Valley-Mount Sinai Comprehensive Cancer Care is now offering an advanced diagnostic tool for the detection of prostate cancer, known as prostate-specific membrane antigen positron emission tomography imaging. Images are acquired using state-of-the-art PET/computed tomography equipment.
“PSMA PET is the next generation of prostate-specific imaging, which now allows us to detect even small amounts of prostate cancer anywhere in the body,” Dr. Thomas Kole, radiation oncologist for Valley-Mount Sinai Comprehensive Cancer Care, said. “This imaging technology is currently being used for those patients who have been treated for prostate cancer and we now suspect may have disease recurrence or progression. Such patients would include those with rising prostate-specific antigen levels.”
The PSMA PET imaging tool builds upon traditional prostate cancer imaging, known as fluciclovine PET, which involves injecting patients with a synthetic radioactive amino acid. Using piflufolastat-F18, a newly FDA-approved radioactive imaging agent, PSMA PET imaging is more sensitive and specific in locating disease that has metastasized outside of the prostate.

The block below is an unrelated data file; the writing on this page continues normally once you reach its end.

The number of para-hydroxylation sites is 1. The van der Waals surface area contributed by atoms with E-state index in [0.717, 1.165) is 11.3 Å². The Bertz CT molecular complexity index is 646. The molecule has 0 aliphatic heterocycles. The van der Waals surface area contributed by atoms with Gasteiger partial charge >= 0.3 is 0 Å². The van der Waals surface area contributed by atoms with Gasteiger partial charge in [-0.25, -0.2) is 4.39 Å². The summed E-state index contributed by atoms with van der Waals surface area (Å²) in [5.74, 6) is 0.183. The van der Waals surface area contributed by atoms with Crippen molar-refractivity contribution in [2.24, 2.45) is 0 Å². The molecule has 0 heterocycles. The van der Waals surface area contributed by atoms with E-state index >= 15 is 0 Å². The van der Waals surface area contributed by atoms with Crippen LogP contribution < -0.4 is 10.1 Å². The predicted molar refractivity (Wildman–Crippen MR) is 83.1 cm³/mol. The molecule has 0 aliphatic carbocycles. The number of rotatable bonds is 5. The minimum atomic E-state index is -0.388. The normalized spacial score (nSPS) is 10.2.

“The imaging agent, also known as a tracer, attaches itself to PSMA proteins, which are found on the surface of most prostate cancer cells. As the tracer accumulates on the surface of these cells, a signal is detected by the PET scanner. This signal triggers an accompanying CT image that is used to localize the site of high PSMA proteins,” Dr. Keith Dockery, director of Nuclear Medicine and PET Imaging at the Valley Hospital, said. “While PSMA is expressed in tissues other than prostate cancer, a higher expression of PSMA’s surface protein, or brightness on the scan, likely indicates prostate cancer.”